Light Line Old School?

Abu Garcia Revo Toro with matching Volatile Rod.

Abu Garcia Revo Toro with matching Volatile Rod.

Some serious advances have occurred with the tackle today, leaps and bounds really.  Reels have butter smooth drags that last and last, fluorocarbon leaders and Spectra have changed the way we fish completely, yet some things remain the same.  All this wonderful technology means nothing if you never hook a fish.  To get that fish you are targeting to bite you need to pick that perfect bait, make a long cast and use all your senses to make that opportunity into a reality.  The question is, when you do everything right and don’t get the bite, then what?

You drop down in line class, that’s what.

Yellowtail on light line.  Braid cut the kelp to get this fish.

Yellowtail on light line. Braid cut the kelp to get this fish.

There is a whole new generation of anglers now that read that last sentence and cringed.  What with all the fancy reels with smooth drags and teflon/boron composite super rods that make fishing almost unfair, why not?  Did the reel manufacturers make these state of the art drag systems for fishing 80#?  Yes, the new gear is capable of fishing heavy line but it really shines when you fish the lighter stuff.  With heavy line you don’t even need drag, so why the dirty looks when someone breaks out the 20#?

Whether you are on your own boat or a charter, everyone wants to catch lots of big fish.  When the moon and the stars align perfectly and that once in a lifetime wide open ripper happens you can break out the broomstick with 100# and put the wood to them.

 Break out the 80# when they are chewing!!!

Break out the 80# when they are chewing!!!

How often does that happen, really?  Most of the time we are just trying to get picked up, and land that one big fish for a snapshot and bragging rights.  Finding that perfect leader that is neither too heavy to get a bite, or too light to land the fish is what you are looking for, and it may change from spot to spot, minute to minute.  That is why we have so many different outfits and not just the one with 80#.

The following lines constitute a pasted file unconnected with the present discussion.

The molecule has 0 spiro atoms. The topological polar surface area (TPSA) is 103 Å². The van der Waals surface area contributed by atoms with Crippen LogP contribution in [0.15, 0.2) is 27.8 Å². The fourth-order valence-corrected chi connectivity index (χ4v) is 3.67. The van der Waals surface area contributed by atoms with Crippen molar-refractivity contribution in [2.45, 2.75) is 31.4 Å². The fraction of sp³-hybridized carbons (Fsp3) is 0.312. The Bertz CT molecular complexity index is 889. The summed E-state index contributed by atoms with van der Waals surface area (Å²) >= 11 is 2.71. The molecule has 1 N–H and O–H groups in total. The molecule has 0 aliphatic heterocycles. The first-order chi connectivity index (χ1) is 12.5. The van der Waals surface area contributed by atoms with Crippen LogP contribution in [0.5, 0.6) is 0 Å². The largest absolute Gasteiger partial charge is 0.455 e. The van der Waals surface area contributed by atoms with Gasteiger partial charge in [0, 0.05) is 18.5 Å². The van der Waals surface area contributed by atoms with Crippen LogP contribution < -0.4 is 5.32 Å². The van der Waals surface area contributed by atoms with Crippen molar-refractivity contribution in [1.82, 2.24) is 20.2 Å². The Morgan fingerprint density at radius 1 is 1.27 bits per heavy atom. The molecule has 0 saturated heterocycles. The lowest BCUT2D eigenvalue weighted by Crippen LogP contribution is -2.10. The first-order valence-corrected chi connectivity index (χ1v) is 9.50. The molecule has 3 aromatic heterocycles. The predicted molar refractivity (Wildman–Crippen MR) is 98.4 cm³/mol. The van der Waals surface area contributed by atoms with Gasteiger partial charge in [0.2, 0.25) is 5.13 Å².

Spectra brings light line fishing to a whole new level.  65# braid is like fishing 20# mono in both feel and line capacity.  Its not uncommon to see calico bass guys with high tech gear that looks much like the freshwater largemouth arsenal on steroids with 65# or even 80# braid.  Then add in the abrasion resistance and low visibility of fluorocarbon leader and “presto”, its a whole new ballgame.  That does not automatically mean you will get the same amount of bites on 40# as you would on 20#.  The whole package with 20# fluoro is still miles ahead of an old school outfit with the same line in mono.  You have less stretch, more pulling power, kelp cutting capabilities and abrasion resistance far beyond what was available only a few years ago.

What is missing today is anglers that actually know how to fight a fish from bite to gaff, therefore we get guys that insist on fishing the heavy lines.  More than ever I see guys take that $400 rod with all the technology and point the tip at the fish and grind away, wondering why the fish spit the hook halfway to the boat.  Lift your tip!  The fish did not get away, you lost it.  I can see why charter boat Captains are screaming at passengers to “fish nothing less than 50!!!”  They are sick and tired of putting the boat on the fish only to see most of what is hooked, lost.  It all comes down to a lack of talent, period.